"The one thing all the great singers and musicians have in common is that they are all completely individual" Martin Carthy MBE.
This simple sentence conveys so much of what is central to all folk music, no matter which corner of the world it comes from. The Summer School breaks down into bite size chunks some of the elements which encourage the development of our own individual repertoire and style.
Creative interpretation ... As well as learning by ear we will look at the creative interpretation of traditional manuscript. By looking at elements like phrasing, bowing, tempo, harmony and variation we can each begin to work out a version of the tune which fits us.
Music ... We may learn repertoire from books, technique from a teacher but music must come from within. All students are given the opportunity to write their own tunes and Ruskin Mill is a highly inspirational site for this. Over the years many strong pieces have emerged from the summer school. John Dipper's beautiful 'Ruskin Mill Waltz', recorded by The English Acoustic Collective on their 'Ghosts' album, is one example. As the week progresses, small ensembles from duets upwards begin to form organically allowing individuals a chance to try out ideas and new tunes.
Individual Stories ... We can only make our own music if we are able to tell our own individual stories. The smallest spark of inspiration can be the beginning of a great tune if we are open to the possibility. Music should be a strand that runs through our lives and relates to our everyday activites, which is why we see cooking and eating together as such an integral part of the summer school.
Further information and an application form are available here here (pdf file). Please read it carefully.
This year's course will be led by Robert Harbron and Miranda Rutter, with guest tutor Sam Sweeney.
Rob plays with Leveret among many others. He's an inventive concertina player, multi-instrumentalist, composer and teacher who has led numerous workshops and courses, and is widely regarded as an inspiring and supportive teacher.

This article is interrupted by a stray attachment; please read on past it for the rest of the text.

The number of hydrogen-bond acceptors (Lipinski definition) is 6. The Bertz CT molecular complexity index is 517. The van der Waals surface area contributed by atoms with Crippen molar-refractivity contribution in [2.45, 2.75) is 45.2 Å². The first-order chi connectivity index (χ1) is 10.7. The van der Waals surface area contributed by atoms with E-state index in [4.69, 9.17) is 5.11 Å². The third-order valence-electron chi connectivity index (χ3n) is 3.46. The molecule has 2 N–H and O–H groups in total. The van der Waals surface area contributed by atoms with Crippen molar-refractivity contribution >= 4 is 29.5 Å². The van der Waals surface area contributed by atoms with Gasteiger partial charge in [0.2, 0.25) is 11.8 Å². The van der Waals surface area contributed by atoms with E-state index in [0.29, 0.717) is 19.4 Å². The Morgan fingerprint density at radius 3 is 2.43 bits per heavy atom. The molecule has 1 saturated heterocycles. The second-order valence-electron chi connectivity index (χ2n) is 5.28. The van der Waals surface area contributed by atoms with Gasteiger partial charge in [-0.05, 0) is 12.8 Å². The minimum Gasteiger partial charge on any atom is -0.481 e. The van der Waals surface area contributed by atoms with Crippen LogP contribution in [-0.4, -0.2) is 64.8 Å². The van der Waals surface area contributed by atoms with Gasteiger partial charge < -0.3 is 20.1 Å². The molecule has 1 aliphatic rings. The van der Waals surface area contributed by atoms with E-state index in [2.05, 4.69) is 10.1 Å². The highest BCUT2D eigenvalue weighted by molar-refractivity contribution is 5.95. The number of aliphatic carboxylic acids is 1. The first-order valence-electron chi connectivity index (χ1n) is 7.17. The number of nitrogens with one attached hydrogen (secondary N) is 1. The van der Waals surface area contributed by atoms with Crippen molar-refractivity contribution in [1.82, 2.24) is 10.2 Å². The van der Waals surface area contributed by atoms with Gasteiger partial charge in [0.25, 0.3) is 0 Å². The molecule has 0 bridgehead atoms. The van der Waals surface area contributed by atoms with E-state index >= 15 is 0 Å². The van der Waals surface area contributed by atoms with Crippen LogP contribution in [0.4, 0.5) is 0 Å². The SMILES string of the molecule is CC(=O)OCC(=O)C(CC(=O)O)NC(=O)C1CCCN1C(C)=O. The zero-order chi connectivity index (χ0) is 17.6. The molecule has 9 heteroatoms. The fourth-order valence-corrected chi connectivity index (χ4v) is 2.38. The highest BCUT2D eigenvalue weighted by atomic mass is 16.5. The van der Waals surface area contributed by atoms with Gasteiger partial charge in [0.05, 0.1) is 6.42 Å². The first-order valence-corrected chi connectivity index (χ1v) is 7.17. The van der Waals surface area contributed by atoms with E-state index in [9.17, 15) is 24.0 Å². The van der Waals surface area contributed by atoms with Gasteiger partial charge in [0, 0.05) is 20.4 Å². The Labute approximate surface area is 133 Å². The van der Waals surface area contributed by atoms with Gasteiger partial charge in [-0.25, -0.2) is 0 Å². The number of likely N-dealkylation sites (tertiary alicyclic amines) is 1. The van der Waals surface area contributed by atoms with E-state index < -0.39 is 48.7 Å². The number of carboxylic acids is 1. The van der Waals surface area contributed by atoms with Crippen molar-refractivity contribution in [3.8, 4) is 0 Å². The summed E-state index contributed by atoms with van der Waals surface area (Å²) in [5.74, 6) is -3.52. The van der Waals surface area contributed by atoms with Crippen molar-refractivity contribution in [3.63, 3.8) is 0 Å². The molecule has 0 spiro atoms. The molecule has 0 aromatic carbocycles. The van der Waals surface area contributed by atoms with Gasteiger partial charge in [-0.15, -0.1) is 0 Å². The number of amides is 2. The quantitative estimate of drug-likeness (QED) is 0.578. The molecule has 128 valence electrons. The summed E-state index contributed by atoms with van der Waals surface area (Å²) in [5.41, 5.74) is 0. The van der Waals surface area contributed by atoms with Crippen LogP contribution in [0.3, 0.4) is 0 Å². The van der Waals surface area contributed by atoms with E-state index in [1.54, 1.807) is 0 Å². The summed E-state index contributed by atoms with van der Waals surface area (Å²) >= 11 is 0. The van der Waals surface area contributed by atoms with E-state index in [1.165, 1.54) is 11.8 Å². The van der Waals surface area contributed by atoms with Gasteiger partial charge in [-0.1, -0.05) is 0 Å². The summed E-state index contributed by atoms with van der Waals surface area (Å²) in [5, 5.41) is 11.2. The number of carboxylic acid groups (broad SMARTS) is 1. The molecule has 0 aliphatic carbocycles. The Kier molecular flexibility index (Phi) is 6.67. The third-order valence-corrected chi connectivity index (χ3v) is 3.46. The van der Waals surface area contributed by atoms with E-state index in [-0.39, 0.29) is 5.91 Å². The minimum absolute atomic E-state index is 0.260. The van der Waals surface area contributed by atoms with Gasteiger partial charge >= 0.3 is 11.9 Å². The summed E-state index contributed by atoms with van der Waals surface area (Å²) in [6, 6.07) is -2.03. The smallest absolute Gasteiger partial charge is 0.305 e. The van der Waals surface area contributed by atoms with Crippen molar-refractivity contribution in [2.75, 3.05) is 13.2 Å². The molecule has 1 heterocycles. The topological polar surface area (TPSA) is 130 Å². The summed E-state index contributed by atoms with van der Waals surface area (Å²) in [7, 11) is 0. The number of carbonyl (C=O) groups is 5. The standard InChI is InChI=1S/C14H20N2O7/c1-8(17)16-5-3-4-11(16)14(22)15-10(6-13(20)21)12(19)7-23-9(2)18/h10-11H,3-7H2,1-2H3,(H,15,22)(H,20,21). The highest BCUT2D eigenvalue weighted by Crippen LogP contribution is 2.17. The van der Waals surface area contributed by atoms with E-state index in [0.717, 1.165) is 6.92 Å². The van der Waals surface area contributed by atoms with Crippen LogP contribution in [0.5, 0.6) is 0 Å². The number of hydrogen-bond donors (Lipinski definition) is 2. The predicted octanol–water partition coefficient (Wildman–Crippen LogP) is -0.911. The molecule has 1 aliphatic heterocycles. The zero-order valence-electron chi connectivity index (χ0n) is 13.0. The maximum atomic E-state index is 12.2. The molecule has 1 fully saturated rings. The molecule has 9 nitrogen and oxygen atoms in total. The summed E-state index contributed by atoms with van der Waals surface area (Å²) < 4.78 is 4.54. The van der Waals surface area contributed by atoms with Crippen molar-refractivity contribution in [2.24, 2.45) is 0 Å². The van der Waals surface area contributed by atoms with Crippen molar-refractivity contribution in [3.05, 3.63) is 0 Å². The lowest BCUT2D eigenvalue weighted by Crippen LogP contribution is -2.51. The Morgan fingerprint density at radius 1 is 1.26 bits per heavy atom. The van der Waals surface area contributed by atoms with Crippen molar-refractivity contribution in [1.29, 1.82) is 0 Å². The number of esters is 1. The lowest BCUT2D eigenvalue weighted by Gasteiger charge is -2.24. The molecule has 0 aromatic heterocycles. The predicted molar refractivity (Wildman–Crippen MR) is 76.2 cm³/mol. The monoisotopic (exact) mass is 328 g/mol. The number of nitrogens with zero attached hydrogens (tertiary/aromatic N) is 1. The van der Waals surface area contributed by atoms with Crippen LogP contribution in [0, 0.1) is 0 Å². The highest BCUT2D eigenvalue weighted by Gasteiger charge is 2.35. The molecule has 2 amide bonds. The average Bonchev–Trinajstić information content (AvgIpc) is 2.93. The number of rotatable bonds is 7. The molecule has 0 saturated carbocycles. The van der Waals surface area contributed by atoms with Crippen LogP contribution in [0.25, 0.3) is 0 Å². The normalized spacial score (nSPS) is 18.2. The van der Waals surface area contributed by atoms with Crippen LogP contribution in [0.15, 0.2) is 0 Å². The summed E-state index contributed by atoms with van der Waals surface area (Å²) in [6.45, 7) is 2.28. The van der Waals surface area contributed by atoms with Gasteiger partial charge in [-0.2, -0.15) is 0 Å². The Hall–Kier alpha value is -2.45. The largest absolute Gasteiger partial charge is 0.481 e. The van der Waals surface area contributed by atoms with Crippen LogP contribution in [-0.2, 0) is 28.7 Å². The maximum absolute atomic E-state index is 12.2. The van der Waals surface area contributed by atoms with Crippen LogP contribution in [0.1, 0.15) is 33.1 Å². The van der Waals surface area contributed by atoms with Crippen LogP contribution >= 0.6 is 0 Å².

Miranda is a fiddle and viola player, composer and teacher. She is a founder member of Methera and has been involved in countless previous EAC Summer Schools, as a tutor and a student.
Sam plays with Leveret and is the artistic director of the National Youth Folk Ensemble. A former EAC summer school student, he's a unique fiddle player and an inspiring teacher and we are delighted he can join us again this year.
All EAC courses cater for a wide range of ability but the course is designed to challenge as well as inspire. We assume you are a competent player, able to work by ear in addition to having rudimentary music reading skills. The Summer School is not suitable for beginners, and is aimed primarily at instrumentalists. If in doubt, please ask.
The Summer School began as a fiddle course, then was opened to all bowed instruments. In recent years it has been open to players of other instruments but we try hard to make sure the group is balanced sonically and we still aim for a group that is fiddle-heavy.
Fees, Food & Accommodation
Tuition is £230 for the week with free camping on site. Some accommodation may also be available with local hosts by negotiation at a small additional charge. We shop, cook and eat communally which is great fun and has provided a platform for some very gifted chefs (often to their own surprise). We have a small bursary fund available to help those who need it with a share of their course fees - please contact us if you would like to know more.
The course runs from 10am on Monday July 22nd to Friday July 26th and the week will end on the Friday afternoon with an informal sharing.
The environment and ethos of Ruskin Mill is hugely inspiring and an integral part of the Summer School. We are very grateful for the continued support of the Ruskin Mill Trust. Find out more about the trust and its work at www.RMT.org
Please contact Rob if you require any further information.